What We Love about Wells Fargo’s Compensation Changes for 2017: Part I

Wells Fargo is in the news again after a shaky end to 2016 with their controversial incentive compensation and overly challenging sales goals, which pressured employees into using fraudulent practices in order to meet demanding metrics. By creating a sales culture so deeply rooted in growth, Wells Fargo employees compromised what matters most: the customers’ best interest. Since then, the company has changed directions for 2017, aiming for a more customer-centric focus.

The Canidium team recently took a look at the proposed changes for Wells Fargo’s compensation program for retail bank team members. See what our experts have to say about the pillars of Wells Fargo’s new compensation program below:

The Expert Panel:

  • Michael Stus, Founder and Owner
  • Lee Goldberg, VP of Sales and Marketing
  • David Kohari, VP of Strategic Services and Customer Success
  • Jason Kearns, VP of Technology Services
  • Drew Chandler, Senior Manager
  • Tom Hampton, Senior Manager
  • Rodney Ray, Senior Manager, Learning Program
  • Kim Thorn, HR Manager

New Ways to Measure Performance:

No product sales goals are assigned.

  • MS: I understand that Wells had their hand slapped quite severely for the behaviors that have come to light so maybe this extreme reaction to eliminate sales goals is necessary from a PR perspective. However, the existence of sales goals was not the issue that got them into trouble but rather poor design, management, and operation of their incentive program at best and at worst a culture that condoned and even rewarded unethical behavior.
  • LG: I understand why Wells is taking this approach. However, regardless of the recent history, sales folks who are selling these products need to have goals that can be reached and have the visibility into their performance.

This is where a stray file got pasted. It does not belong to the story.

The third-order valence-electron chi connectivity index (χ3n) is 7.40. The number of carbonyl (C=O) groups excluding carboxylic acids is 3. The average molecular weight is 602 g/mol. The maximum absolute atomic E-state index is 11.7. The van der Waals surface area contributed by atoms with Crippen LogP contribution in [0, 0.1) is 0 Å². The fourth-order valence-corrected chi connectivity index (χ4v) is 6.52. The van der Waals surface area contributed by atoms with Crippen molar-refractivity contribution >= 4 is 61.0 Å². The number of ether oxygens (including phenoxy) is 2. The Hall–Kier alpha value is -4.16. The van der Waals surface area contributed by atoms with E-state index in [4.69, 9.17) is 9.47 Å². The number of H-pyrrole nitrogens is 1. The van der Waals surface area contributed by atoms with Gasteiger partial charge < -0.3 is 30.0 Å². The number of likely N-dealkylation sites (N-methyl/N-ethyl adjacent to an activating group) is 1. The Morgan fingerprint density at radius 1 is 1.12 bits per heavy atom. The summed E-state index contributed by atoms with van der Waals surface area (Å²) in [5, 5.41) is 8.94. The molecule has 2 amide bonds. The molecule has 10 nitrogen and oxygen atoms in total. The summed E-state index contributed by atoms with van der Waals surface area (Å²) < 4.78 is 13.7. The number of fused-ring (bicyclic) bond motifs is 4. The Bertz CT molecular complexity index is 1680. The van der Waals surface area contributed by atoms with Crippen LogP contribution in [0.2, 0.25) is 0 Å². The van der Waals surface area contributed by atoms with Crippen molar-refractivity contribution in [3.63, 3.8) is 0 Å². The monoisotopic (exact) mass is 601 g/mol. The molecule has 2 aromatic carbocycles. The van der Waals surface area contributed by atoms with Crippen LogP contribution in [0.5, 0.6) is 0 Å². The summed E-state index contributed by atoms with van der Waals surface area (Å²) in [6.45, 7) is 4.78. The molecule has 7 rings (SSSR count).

• DK: This isn’t necessarily a bad idea but it is perhaps an over-reaction to the recent issues. Ultimately, I believe that Wells Fargo will likely return to some type of product-specific goals or focus.
  • JK: It is unclear to me how this will affect the behavior of retail banking reps. Banks still need to sell products, and those on the front lines need to be evangelists for those products. I suspect that this might change if sales suffer dramatically.
  • DC: I think this is quite interesting. It is putting the emphasis on understanding customer need and then determining which product to sell them to address those needs, rather than figuring out a way to sell the customer a certain product. Given the controversy specific to Wells Fargo, I think this is the main takeaway from the story that they want the public to understand. Removing product sales goals clearly differentiates the new plan from how they used to pay their employees.
  • TH: By removing the sales goal, Wells Fargo seems to be changing the culture and removing itself from any questionable sales practices, and instead it is going back to its foundation.
  • KT: This is a good idea because it takes the focus off reaching numbers and more onto customer satisfaction.

Customer feedback and usage.

A larger allocation of incentives is associated with direct customer feedback, such as customer initiated transactions, customer retention, and household balances.

  • MS: I think this is a wise move—to focus incentives on the customer-centric KPIs.
  • LG: This is a great idea and it allows Wells to not only capture new customers but also promotes additional incentivize to employees to make sure that people remain customers.